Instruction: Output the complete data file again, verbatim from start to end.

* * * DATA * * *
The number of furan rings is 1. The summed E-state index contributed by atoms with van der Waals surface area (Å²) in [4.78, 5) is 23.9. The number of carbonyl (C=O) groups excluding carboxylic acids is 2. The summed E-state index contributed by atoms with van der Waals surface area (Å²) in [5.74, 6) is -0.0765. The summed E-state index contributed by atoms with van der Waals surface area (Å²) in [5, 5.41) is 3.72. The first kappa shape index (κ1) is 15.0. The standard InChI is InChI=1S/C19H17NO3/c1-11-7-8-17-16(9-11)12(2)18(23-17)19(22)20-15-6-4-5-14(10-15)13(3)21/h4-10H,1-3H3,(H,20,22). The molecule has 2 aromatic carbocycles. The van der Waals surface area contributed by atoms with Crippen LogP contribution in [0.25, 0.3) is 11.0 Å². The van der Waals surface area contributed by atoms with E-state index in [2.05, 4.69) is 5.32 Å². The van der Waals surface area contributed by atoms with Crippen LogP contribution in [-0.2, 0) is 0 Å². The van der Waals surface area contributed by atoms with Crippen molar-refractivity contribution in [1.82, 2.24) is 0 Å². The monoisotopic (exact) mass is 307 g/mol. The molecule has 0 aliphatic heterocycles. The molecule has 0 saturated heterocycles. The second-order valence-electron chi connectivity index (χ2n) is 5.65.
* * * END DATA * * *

The number of furan rings is 1. The summed E-state index contributed by atoms with van der Waals surface area (Å²) in [4.78, 5) is 23.9. The number of carbonyl (C=O) groups excluding carboxylic acids is 2. The summed E-state index contributed by atoms with van der Waals surface area (Å²) in [5.74, 6) is -0.0765. The summed E-state index contributed by atoms with van der Waals surface area (Å²) in [5, 5.41) is 3.72. The first kappa shape index (κ1) is 15.0. The standard InChI is InChI=1S/C19H17NO3/c1-11-7-8-17-16(9-11)12(2)18(23-17)19(22)20-15-6-4-5-14(10-15)13(3)21/h4-10H,1-3H3,(H,20,22). The molecule has 2 aromatic carbocycles. The van der Waals surface area contributed by atoms with Crippen LogP contribution in [0.25, 0.3) is 11.0 Å². The van der Waals surface area contributed by atoms with E-state index in [2.05, 4.69) is 5.32 Å². The van der Waals surface area contributed by atoms with Crippen LogP contribution in [-0.2, 0) is 0 Å². The van der Waals surface area contributed by atoms with Crippen molar-refractivity contribution in [1.82, 2.24) is 0 Å². The monoisotopic (exact) mass is 307 g/mol. The molecule has 0 aliphatic heterocycles. The molecule has 0 saturated heterocycles. The second-order valence-electron chi connectivity index (χ2n) is 5.65.